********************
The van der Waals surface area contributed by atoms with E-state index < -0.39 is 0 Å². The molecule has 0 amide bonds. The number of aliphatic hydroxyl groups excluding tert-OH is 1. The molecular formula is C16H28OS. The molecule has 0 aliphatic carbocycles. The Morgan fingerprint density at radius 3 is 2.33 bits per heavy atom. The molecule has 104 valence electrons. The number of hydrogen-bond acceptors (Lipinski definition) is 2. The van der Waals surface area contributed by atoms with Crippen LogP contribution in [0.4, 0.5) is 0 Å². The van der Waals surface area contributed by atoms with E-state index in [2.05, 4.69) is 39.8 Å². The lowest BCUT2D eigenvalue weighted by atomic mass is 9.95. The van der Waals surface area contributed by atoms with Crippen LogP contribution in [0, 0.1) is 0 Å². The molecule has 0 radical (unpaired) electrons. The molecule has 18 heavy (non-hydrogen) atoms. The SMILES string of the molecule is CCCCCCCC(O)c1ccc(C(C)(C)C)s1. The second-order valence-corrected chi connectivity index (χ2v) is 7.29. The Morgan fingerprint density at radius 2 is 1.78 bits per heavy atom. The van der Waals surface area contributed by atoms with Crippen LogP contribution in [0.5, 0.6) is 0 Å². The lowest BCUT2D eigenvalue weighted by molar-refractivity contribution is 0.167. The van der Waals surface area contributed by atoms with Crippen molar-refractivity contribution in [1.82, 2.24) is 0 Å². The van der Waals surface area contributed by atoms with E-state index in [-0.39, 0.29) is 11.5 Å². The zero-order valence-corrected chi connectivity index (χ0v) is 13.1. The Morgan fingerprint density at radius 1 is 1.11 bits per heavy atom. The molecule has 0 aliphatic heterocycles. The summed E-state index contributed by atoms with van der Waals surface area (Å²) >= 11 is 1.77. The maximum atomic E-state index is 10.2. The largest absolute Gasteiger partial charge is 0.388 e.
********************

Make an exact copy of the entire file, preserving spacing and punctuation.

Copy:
The van der Waals surface area contributed by atoms with E-state index < -0.39 is 0 Å². The molecule has 0 amide bonds. The number of aliphatic hydroxyl groups excluding tert-OH is 1. The molecular formula is C16H28OS. The molecule has 0 aliphatic carbocycles. The Morgan fingerprint density at radius 3 is 2.33 bits per heavy atom. The molecule has 104 valence electrons. The number of hydrogen-bond acceptors (Lipinski definition) is 2. The van der Waals surface area contributed by atoms with Crippen LogP contribution in [0.4, 0.5) is 0 Å². The van der Waals surface area contributed by atoms with E-state index in [2.05, 4.69) is 39.8 Å². The lowest BCUT2D eigenvalue weighted by atomic mass is 9.95. The van der Waals surface area contributed by atoms with Crippen LogP contribution in [0, 0.1) is 0 Å². The molecule has 0 radical (unpaired) electrons. The molecule has 18 heavy (non-hydrogen) atoms. The SMILES string of the molecule is CCCCCCCC(O)c1ccc(C(C)(C)C)s1. The second-order valence-corrected chi connectivity index (χ2v) is 7.29. The Morgan fingerprint density at radius 2 is 1.78 bits per heavy atom. The van der Waals surface area contributed by atoms with Crippen LogP contribution in [0.5, 0.6) is 0 Å². The lowest BCUT2D eigenvalue weighted by molar-refractivity contribution is 0.167. The van der Waals surface area contributed by atoms with Crippen molar-refractivity contribution in [1.82, 2.24) is 0 Å². The van der Waals surface area contributed by atoms with E-state index in [-0.39, 0.29) is 11.5 Å². The zero-order valence-corrected chi connectivity index (χ0v) is 13.1. The Morgan fingerprint density at radius 1 is 1.11 bits per heavy atom. The molecule has 0 aliphatic heterocycles. The summed E-state index contributed by atoms with van der Waals surface area (Å²) >= 11 is 1.77. The maximum atomic E-state index is 10.2. The largest absolute Gasteiger partial charge is 0.388 e.